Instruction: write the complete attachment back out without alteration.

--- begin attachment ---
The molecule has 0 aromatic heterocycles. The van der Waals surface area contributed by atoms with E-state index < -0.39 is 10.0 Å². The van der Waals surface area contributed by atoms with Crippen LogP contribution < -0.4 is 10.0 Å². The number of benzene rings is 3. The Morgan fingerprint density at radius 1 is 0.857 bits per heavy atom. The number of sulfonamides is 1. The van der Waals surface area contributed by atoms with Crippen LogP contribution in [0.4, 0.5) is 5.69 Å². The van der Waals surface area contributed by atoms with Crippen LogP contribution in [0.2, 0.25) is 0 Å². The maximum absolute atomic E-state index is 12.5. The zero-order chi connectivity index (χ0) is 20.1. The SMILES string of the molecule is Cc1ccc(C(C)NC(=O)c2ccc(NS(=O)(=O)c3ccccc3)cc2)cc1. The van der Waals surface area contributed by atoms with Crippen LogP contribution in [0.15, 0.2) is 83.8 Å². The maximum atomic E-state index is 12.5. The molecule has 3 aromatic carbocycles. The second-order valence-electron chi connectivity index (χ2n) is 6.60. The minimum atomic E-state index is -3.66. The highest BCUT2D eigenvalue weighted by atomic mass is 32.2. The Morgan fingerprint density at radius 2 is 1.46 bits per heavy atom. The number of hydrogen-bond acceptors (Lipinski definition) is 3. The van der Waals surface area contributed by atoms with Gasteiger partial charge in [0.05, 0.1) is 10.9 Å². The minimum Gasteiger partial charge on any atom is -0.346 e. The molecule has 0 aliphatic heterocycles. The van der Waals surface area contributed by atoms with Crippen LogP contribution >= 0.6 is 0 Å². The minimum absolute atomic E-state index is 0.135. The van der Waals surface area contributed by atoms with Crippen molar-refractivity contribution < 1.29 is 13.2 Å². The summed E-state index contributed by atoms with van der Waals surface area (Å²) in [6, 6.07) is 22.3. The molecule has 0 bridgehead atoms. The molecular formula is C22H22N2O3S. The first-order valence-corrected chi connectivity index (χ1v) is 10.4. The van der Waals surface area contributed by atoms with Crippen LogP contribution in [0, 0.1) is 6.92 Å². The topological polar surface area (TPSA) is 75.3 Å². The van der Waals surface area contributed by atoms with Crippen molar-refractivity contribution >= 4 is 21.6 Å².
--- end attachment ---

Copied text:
The molecule has 0 aromatic heterocycles. The van der Waals surface area contributed by atoms with E-state index < -0.39 is 10.0 Å². The van der Waals surface area contributed by atoms with Crippen LogP contribution < -0.4 is 10.0 Å². The number of benzene rings is 3. The Morgan fingerprint density at radius 1 is 0.857 bits per heavy atom. The number of sulfonamides is 1. The van der Waals surface area contributed by atoms with Crippen LogP contribution in [0.4, 0.5) is 5.69 Å². The van der Waals surface area contributed by atoms with Crippen LogP contribution in [0.2, 0.25) is 0 Å². The maximum absolute atomic E-state index is 12.5. The zero-order chi connectivity index (χ0) is 20.1. The SMILES string of the molecule is Cc1ccc(C(C)NC(=O)c2ccc(NS(=O)(=O)c3ccccc3)cc2)cc1. The van der Waals surface area contributed by atoms with Crippen LogP contribution in [0.15, 0.2) is 83.8 Å². The maximum atomic E-state index is 12.5. The molecule has 3 aromatic carbocycles. The second-order valence-electron chi connectivity index (χ2n) is 6.60. The minimum atomic E-state index is -3.66. The highest BCUT2D eigenvalue weighted by atomic mass is 32.2. The Morgan fingerprint density at radius 2 is 1.46 bits per heavy atom. The number of hydrogen-bond acceptors (Lipinski definition) is 3. The van der Waals surface area contributed by atoms with Gasteiger partial charge in [0.05, 0.1) is 10.9 Å². The minimum Gasteiger partial charge on any atom is -0.346 e. The molecule has 0 aliphatic heterocycles. The van der Waals surface area contributed by atoms with Crippen LogP contribution >= 0.6 is 0 Å². The minimum absolute atomic E-state index is 0.135. The van der Waals surface area contributed by atoms with Crippen molar-refractivity contribution < 1.29 is 13.2 Å². The summed E-state index contributed by atoms with van der Waals surface area (Å²) in [6, 6.07) is 22.3. The molecule has 0 bridgehead atoms. The molecular formula is C22H22N2O3S. The first-order valence-corrected chi connectivity index (χ1v) is 10.4. The van der Waals surface area contributed by atoms with Crippen LogP contribution in [0, 0.1) is 6.92 Å². The topological polar surface area (TPSA) is 75.3 Å². The van der Waals surface area contributed by atoms with Crippen molar-refractivity contribution >= 4 is 21.6 Å².